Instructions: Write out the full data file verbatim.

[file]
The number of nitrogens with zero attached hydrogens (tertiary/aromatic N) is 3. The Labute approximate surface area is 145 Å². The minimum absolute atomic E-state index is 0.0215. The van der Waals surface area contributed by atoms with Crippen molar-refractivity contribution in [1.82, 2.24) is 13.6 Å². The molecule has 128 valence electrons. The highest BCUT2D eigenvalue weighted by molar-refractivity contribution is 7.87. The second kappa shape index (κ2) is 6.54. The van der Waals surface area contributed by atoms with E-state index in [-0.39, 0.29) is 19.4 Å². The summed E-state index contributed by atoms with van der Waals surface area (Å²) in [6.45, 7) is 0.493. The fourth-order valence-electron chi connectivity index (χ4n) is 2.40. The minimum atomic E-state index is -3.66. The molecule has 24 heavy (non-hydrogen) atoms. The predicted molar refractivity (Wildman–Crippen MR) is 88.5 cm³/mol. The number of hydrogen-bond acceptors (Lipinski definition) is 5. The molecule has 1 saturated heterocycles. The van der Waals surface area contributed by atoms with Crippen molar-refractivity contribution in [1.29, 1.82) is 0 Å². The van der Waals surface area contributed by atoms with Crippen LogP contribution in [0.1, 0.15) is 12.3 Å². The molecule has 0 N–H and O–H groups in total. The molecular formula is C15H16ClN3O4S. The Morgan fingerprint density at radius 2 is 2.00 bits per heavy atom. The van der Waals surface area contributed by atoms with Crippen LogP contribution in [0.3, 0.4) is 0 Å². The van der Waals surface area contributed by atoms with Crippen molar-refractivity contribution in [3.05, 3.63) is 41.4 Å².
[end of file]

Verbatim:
The number of nitrogens with zero attached hydrogens (tertiary/aromatic N) is 3. The Labute approximate surface area is 145 Å². The minimum absolute atomic E-state index is 0.0215. The van der Waals surface area contributed by atoms with Crippen molar-refractivity contribution in [1.82, 2.24) is 13.6 Å². The molecule has 128 valence electrons. The highest BCUT2D eigenvalue weighted by molar-refractivity contribution is 7.87. The second kappa shape index (κ2) is 6.54. The van der Waals surface area contributed by atoms with E-state index in [-0.39, 0.29) is 19.4 Å². The summed E-state index contributed by atoms with van der Waals surface area (Å²) in [6.45, 7) is 0.493. The fourth-order valence-electron chi connectivity index (χ4n) is 2.40. The minimum atomic E-state index is -3.66. The molecule has 24 heavy (non-hydrogen) atoms. The predicted molar refractivity (Wildman–Crippen MR) is 88.5 cm³/mol. The number of hydrogen-bond acceptors (Lipinski definition) is 5. The molecule has 1 saturated heterocycles. The van der Waals surface area contributed by atoms with Crippen molar-refractivity contribution in [1.29, 1.82) is 0 Å². The van der Waals surface area contributed by atoms with Crippen LogP contribution in [0.1, 0.15) is 12.3 Å². The molecule has 0 N–H and O–H groups in total. The molecular formula is C15H16ClN3O4S. The Morgan fingerprint density at radius 2 is 2.00 bits per heavy atom. The van der Waals surface area contributed by atoms with Crippen LogP contribution in [0.3, 0.4) is 0 Å². The van der Waals surface area contributed by atoms with Crippen molar-refractivity contribution in [3.05, 3.63) is 41.4 Å².